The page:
While solar-powered giants like Solar Impulse might have practical uses as unmanned aerial platforms, they won’t make much of an impact for those of us who clamor for something that resembles the airplanes we now fly but with quiet electric motors instead of rumbling pistons under the cowl. The closet we’ve seen flying so far is the Yuneec Greenwing GW430 out of China. This two-seat LSA with a V tail and composite airframe is projected to have an endurance of two hours plus a 30-minute reserve and to cruise at 80 knots. The Yuneec PowerDrive 48 propulsion system includes a 48 kW motor (64 hp), controller and lithium battery packs that are designed for quick swap out. First flight of the airplane occurred in 2009, when it was called the Yuneec e430. That prototype was named the winner of the Lindbergh Prize for electric aircraft at EAA AirVenture in 2010. Work continues on the project, with the goal of eventually bringing the Greenwing GW430 to the United States in kit form. GreenWing International is the California company formed to handle U.S. sales of the GW430 and a smaller ultralight called the eSpyder.
Several other interesting electric-airplane projects are in the works, including an electric version of the tiny Cri-Cri single-seat twin that is able to stay aloft for 30 minutes. There was also the world-record speed dash set in 2012 by air racer Chip Yates in his Flight of the Century Long-EZ. The run lasted all of 16 minutes and reached a top speed of 175 knots before the batteries died and Yates had to make a dead-stick landing back at Inyokern Airport in the desert outside Los Angeles. Boeing, meanwhile, is supporting a project that added lithium batteries and a 200-pound hydrogen fuel cell to a Diamond HK36 motor glider as a replacement for its 80 hp Rotax. That airplane first flew successfully in 2008. Another interesting project involving an HK36 is the Diamond E-Star developed jointly by Siemens, EADS and Diamond Aircraft. The project uses a serial hybrid drive that turns the airplane’s prop with a Siemens 70 kW (94 hp) electric motor and generates power to recharge the batteries with a Wankel rotary engine.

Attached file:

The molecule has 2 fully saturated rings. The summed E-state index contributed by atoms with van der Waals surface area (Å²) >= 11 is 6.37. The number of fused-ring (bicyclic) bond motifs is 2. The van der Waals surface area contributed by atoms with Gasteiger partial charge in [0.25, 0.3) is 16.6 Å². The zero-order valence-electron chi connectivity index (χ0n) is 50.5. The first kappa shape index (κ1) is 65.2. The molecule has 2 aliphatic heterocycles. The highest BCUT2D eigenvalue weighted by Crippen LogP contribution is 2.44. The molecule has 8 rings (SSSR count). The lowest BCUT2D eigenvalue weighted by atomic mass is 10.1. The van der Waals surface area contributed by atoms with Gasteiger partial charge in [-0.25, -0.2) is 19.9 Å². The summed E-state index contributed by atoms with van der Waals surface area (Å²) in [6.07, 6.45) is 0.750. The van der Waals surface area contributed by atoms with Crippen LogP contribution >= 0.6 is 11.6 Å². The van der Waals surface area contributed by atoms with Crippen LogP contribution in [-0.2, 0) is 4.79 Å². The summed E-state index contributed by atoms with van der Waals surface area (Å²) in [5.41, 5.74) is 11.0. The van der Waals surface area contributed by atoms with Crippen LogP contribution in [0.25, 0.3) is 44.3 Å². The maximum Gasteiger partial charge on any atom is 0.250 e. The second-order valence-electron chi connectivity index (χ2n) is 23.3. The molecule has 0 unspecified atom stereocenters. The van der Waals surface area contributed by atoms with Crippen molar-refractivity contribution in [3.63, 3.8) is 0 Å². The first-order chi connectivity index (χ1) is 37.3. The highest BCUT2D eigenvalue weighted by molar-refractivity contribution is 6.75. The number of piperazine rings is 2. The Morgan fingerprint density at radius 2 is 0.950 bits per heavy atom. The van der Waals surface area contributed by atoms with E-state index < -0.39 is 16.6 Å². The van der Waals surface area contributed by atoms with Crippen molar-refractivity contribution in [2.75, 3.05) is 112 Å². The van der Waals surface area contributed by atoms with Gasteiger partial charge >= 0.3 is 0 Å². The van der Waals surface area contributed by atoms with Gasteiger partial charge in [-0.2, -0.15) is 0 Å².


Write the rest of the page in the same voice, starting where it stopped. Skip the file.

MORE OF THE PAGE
Carmakers have mastered hybrids, and they are also investigating hydrogen fuel cells — here again is an area where advances in the automotive industry could serve as a vanguard for aviation technology. With the electric car continuing its long-awaited ascension, batteries will improve. It’s too early to tell whether electric-powered airplanes will be able to hold their own against gasoline and jet fuel-burning diesel models, but it might not be too far of a stretch to say that the era of the electric LSA is very nearly upon us. If battery technology advances far enough, maybe we’ll even get to take that sleek and nearly silent four-seater on cross-country trips in eco-friendly and hyperefficient style.
Dreaming of an Electric Airliner
Airbus parent company EADS unveiled the VoltAir concept in 2011 as a forward-looking view of airliner travel 25 years from today. As described, VoltAir’s two next-generation lithium-air battery banks would power two highly efficient super-conducting electric motors, which would drive two coaxial, counter-rotating shrouded propellers.
The batteries would be housed in the lower front section of the VoltAir, where they could be removed and replaced just like baggage at the terminal. Recharging would be accomplished when the batteries were out of the aircraft, so airplanes would simply land, swap out their depleted batteries for fresh ones and take off again. Not only would this arrangement make turnaround times similar to those of conventional refueling, but it would also reduce the weight and technical complexity of the airplane, EADS says. Not to mention the VoltAir would be exceptionally quiet.
Lithium-air batteries rely on oxidation of lithium to produce their current flow. First proposed in the 1970s, the technology is getting a second look because it holds the potential of providing five to 15 times the energy density of lithium-ion batteries.